Teacher accused in beating of girl put on special leave
June 19, 2001
The teacher, who flogged and injured nine-year-old Nickesha Garraway, a pupil of Lodge/Enterprise Primary school, has been sent on special leave pending the outcome of investigations and recommendations to be made to the Teaching Service Commission (TSC).
Stabroek News has learnt from reliable sources that the teacher, who was sent on special leave by the Georgetown Education Department last Friday, has been asked to report to the school's headteacher on a daily basis.
The teacher flogged Garraway with a bamboo rod on May 30 and she suffered a fractured clavicle (collar bone) as a result.
Garraway is back at school writing the end-of-term examinations.
According to the source, the education department is still continuing its investigations but will forward the current status of its probe to the Chief Education Officer Ed Caesar with a recommendation to be made to the TSC to interdict the teacher from duty pending investigations..
Stabroek News understands that the teacher, who had been absent from school following the flogging, had requested a week's leave to travel out of the city and this had been granted.
She was taken into police custody on June 10 and released on a $10,000 bail the following day. The child's mother Wendy Garraway had reported the injury to the Georgetown Education Department which had advised her to report the matter to the police. Stabroek News was yesterday unable to contact the police on the status of their investigations.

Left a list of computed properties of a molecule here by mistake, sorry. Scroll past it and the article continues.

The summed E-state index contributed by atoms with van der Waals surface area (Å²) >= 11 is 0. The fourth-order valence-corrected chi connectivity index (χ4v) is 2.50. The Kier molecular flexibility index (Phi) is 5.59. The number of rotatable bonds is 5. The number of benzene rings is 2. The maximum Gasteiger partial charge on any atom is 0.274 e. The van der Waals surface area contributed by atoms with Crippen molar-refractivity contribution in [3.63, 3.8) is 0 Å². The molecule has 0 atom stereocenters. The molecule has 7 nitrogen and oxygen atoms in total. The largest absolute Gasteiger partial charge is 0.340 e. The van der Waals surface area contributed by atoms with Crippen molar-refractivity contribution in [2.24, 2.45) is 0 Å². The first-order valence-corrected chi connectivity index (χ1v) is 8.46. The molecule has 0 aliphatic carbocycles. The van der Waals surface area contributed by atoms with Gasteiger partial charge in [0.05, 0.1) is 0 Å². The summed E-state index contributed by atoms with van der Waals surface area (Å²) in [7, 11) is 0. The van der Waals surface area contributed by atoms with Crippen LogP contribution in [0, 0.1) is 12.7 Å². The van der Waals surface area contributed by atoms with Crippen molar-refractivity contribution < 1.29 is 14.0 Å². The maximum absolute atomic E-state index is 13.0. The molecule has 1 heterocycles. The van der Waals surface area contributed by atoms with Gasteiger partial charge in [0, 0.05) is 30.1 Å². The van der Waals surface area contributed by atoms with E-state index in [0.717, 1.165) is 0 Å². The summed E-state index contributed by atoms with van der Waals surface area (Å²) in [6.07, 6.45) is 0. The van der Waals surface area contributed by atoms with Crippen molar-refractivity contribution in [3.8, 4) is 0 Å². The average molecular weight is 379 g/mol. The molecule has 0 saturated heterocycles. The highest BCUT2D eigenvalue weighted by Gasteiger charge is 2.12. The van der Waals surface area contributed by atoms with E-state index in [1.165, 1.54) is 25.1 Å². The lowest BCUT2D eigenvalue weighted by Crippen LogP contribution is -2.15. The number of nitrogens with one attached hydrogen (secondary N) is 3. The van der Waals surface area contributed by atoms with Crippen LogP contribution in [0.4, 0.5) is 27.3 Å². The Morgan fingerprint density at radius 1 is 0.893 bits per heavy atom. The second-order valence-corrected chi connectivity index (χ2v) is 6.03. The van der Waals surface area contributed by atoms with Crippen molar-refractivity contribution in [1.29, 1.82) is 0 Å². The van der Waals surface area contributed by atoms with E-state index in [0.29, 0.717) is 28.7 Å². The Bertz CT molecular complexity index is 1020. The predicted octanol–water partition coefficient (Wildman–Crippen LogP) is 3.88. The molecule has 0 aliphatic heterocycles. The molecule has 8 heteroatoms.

Just last Monday, another child at Vryman's Erven Junior High School in New Amsterdam, Kellon Felix was beaten with a piece of wood and suffered a fractured elbow. The matter was reported to the police and the teacher has been released on $10,000 bail. Stabroek News understands that the teacher was still teaching at the school yesterday.
In recent months, too, another teacher who fractured a student's arm at Dolphin Secondary left the job before the Department of Education could have instituted disciplinary measures. That matter was not reported to the police.
Since the recent beating incidents, Caesar has announced that the Ministry of Education is to put forward a 30-point plan to completely eliminate corporal punishment in schools. This plan was being deliberated on by education officials, headteachers, parents and teachers over the past year.
The law pertaining to corporal punishment in schools at present says that corporal punishment should be administered by the headteacher or a senior teacher so delegated by the headteacher and in the presence of the headteacher. (Miranda La Rose)